This Day in History - July 24
Today is the 206th day of 2012. There are 160 days left in the year.
1997: After 290 years of union, the British government offers Scots the power to legislate, to tax and to speak for themselves in the European Union.
1567: Barely more than 1 year old, the son of Mary of Scotland is crowned James VI when his mother, defeated by rebel Scottish lords, abdicates the throne. He becomes King James I of England when his cousin, Queen Elizabeth I, dies.
1704: British capture Gibraltar during War of Spanish Succession.
1847: Brigham Young and the first Mormons arrive at Great Salt Lake in present-day Utah.
1922: League of Nations Council approves mandates for Palestine and Egypt.
1923: Greece gives up Smyrna, eastern Thrace and two islands to Turkey under the Treaty of Lausanne, which settles the borders of modern-day Turkey. The countries agree to exchange their minority populations.
1929: US President Herbert Hoover proclaims the Kellogg-Briand Pact, renouncing war as an instrument of foreign policy.
1969: The US Apollo II astronauts, the first men to walk on Moon, splash down safely in the Pacific Ocean.
1974: Konstantinos Karamanlis returns from exile and is sworn in as prime minister of Greece after the junta relinquishes control.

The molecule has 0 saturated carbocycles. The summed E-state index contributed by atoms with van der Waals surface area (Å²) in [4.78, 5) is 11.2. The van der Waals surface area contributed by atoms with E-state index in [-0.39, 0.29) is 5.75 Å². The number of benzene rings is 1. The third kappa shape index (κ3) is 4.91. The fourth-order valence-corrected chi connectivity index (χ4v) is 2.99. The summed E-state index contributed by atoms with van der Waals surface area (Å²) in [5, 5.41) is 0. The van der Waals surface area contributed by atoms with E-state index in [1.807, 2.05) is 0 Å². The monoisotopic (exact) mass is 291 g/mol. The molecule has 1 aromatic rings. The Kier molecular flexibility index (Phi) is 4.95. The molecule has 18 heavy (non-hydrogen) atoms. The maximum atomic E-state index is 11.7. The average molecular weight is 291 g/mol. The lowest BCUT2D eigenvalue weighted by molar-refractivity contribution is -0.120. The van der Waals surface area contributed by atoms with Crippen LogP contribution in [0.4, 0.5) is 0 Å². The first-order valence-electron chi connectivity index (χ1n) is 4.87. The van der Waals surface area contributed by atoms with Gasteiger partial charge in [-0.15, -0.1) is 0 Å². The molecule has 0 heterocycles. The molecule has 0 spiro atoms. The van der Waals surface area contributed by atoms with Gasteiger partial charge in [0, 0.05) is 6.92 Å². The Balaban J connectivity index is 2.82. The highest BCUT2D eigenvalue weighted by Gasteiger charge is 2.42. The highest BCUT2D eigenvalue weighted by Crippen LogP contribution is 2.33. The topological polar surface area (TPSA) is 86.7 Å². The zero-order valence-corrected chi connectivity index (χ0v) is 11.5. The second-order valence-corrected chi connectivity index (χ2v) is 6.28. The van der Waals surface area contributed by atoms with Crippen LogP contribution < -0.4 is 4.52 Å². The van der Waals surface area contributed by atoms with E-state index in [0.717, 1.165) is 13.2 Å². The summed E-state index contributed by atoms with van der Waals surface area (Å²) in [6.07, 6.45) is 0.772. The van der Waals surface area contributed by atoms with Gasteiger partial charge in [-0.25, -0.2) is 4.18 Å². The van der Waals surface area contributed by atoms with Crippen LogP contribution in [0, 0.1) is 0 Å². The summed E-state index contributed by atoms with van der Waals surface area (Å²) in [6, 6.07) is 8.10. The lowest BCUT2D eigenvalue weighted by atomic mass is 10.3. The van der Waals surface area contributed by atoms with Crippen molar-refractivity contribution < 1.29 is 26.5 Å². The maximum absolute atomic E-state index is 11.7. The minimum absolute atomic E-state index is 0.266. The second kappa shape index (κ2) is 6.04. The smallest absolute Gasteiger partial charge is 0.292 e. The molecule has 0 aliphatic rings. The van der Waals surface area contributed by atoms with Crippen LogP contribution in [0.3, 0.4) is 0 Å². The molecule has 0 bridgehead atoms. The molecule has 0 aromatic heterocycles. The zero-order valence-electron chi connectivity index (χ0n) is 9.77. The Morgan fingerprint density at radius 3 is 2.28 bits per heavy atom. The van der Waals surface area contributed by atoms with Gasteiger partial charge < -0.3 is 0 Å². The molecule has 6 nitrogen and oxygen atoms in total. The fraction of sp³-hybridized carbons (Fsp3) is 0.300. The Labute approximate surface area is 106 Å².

1976: US spacecraft Viking I lands on Mars and starts tests to determine whether life exists on the planet.
1981: Israel and the Palestine Liberation Organisation endorse separate cease-fire agreements to end fighting along the Lebanese-Israeli border.
1992: The Mexican government declines aid from the US earmarked to combat narcotics after accusing its northern neighbour of excessive interference in antidrug efforts.
1993: Russia says it will invalidate billions of old rubles to combat inflation.
1994: Rwandan refugees trickle into Zaire —now Congo — after the border is opened, to escape filthy, crowded camps where death from cholera and dehydration abound.
2000 - In Sierra Leone, dozens of rebels, including children, surrender to UN forces in the eastern city of Kenema and turn over their weapons.
2001: Tamil Tiger separatist rebels attack Sri Lanka's international airport and an adjoining Air Force base; 20 people are killed and a dozen military and commercial planes are destroyed.
2003: The joint US Congressional Committee on Intelligence releases a report of more than 800 pages on its 10-month-long inquiry into intelligence failures leading up to the Sept 11, 2001 terrorist attacks.
2004: Iraq's interim leader says that diplomatic relations between Syria and Baghdad likely will be restored soon, after years of hostility and recent tension over foreign fighters sneaking into Iraq along their shared border.
2009: Ousted Honduran President Manuel Zelaya steps across the border into his homeland Friday, vowing to reclaim his post a month after soldiers flew him into exile.
2011: Thousands of protesters angry about Spain's brutal economic woes once again fill Madrid's downtown Sol square after many spent weeks marching hundreds of kilometers (miles) from far-flung cities across Spain.
Simon Bolivar, leader of South American independence (1783-1830); Alexandre Dumas, French writer (1802-1870); Ernst Bloch, Swiss-born composer (1880-1959); Tanizaki Jun'ichiro, Japanese writer (1886-1965); Amelia Earhart, US aviation pioneer (1898-1937); Cootie Williams, US jazz musician (1908-1985); Bella Abzug, US lawyer, politician and activist (1920-1998); Gus Van Sant, US director (1952-); Jennifer Lopez, US actress/singer (1968-).